Tag Archives: MIMO

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MIMO Capacity in a Fading Environment

The Shannon Capacity of a channel is the data rate that can be achieved over a given bandwidth (BW) and at a particular signal to noise ratio (SNR) with diminishing bit error rate (BER). This has been discussed in an earlier post for the case of SISO channel and additive white Gaussian noise (AWGN). For a MIMO fading channel the capacity with channel not known to the transmitter is given as (both sides have been normalized by the bandwidth [1]):

Shannon Capacity of a MIMO Channel
Shannon Capacity of a MIMO Channel

where NT is the number of transmit antennas, NR is the number of receive antennas, γ is the signal to interference plus noise ratio (SINR), INR is the NRxNR identity matrix and H is the NRxNT channel matrix. Furthermore, hij, an element of the matrix H defines the complex channel coefficient between the ith receive antenna and jth transmit antenna. It is quite obvious that the channel capacity (in bits/sec/Hz) is highly dependent on the structure of matrix H. Let us explore the effect of H on the channel capacity.

Let us first consider a 4×4 case (NT=4, NR=4) where the channel is a simple AWGN channel and there is no fading. For this case hij=1 for all values of i and j. It is found that channel capacity of this simple channel for an SINR of 10 dB is 5.36bits/sec/Hz. It is further observed that the channel capacity does not change with number of transmit antennas and increases logarithmically with increase in number of receive antennas. Thus it can be concluded that in an AWGN channel no multiplexing gain is obtained by increasing the number of transmit antennas.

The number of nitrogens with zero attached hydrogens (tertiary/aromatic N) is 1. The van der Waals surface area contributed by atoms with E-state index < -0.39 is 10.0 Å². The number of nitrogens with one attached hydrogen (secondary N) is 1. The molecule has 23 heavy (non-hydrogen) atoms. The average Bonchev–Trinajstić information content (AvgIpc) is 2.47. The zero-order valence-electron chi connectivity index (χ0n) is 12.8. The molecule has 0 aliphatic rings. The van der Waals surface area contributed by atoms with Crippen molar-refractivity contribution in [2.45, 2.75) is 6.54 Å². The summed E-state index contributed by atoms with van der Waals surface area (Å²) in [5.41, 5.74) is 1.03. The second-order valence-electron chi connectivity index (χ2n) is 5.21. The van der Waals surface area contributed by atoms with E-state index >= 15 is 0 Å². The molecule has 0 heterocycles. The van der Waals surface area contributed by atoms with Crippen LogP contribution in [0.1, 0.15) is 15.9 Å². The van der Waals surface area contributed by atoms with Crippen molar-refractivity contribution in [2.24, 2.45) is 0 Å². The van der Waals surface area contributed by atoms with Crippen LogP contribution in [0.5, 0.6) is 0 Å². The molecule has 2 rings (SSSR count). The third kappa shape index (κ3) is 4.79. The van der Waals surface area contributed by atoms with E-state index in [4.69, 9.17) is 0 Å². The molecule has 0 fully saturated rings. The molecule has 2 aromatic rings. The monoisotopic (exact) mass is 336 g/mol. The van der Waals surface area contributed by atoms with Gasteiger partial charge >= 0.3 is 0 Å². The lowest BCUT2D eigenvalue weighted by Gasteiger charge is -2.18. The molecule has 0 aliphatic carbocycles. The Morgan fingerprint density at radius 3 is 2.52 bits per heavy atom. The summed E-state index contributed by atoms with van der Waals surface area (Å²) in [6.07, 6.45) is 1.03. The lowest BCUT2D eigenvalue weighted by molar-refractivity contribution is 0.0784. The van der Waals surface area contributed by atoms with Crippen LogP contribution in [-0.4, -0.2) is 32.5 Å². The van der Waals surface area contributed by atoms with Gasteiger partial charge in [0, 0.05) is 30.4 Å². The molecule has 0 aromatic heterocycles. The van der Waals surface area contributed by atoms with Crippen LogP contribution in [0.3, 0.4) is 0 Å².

We next consider a more realistic scenario where the channel coefficients hij are complex with real and imaginary parts having a Gaussian distribution with zero mean and variance 0.5. Since the channel H is random the capacity is also a random variable with a certain distribution. An important metric to quantify the capacity of such a channel is the Complimentary Cumulative Distribution Function (CCDF). This curve basically gives the probability that the MIMO capacity is above a certain threshold.

Complimentary Cumulative Distribution Function of Capacity
Complimentary Cumulative Distribution Function of Capacity

It is obvious (see figure above) that there is a very high probability that the capacity obtained for the MIMO channel is significantly higher than that obtained for an AWGN channel e.g. for an SINR of 9 dB there is 90% probability that the capacity is greater than 8 bps/Hz. Similarly for an SINR of 12 dB there is a 90% probability that the capacity is greater than 11 bps/Hz. For a stricter threshold of 99% the above capacities are reduced to 7.2 bps/Hz and 9.6 bps/Hz.

In a practical system the channel coefficients hij would have some correlation which would depend upon the antenna spacing. Lower the antenna spacing higher would be the antenna correlation and lower would be the MIMO system capacity. This would be discussed in a future post.

The MATLAB code for calculating the CCDF of channel capacity of a MIMO channel is given below.

clear all
close all

Nr=4;
Nt=4;
I=eye(Nr);
g=15.8489;

for n=1:10000
    H=sqrt(1/2)*randn(Nr,Nt)+j*sqrt(1/2)*randn(Nr,Nt);
    C(n)=log2(det(I+(g/Nt)*(H*H')));
end

[a,b]=hist(real(C),100);
a=a/sum(a);
plot(b,1-cumsum(a));
xlabel('Capacity (bps/Hz)')
ylabel('Probability (Capacity > Abcissa)')
grid on

[1] G. J. Foschini and M. J. Gans,”On limits of Wireless Communications in a Fading Environment when Using Multiple Antennas”, Wireless Personal Communications 6, pp 311-335, 1998.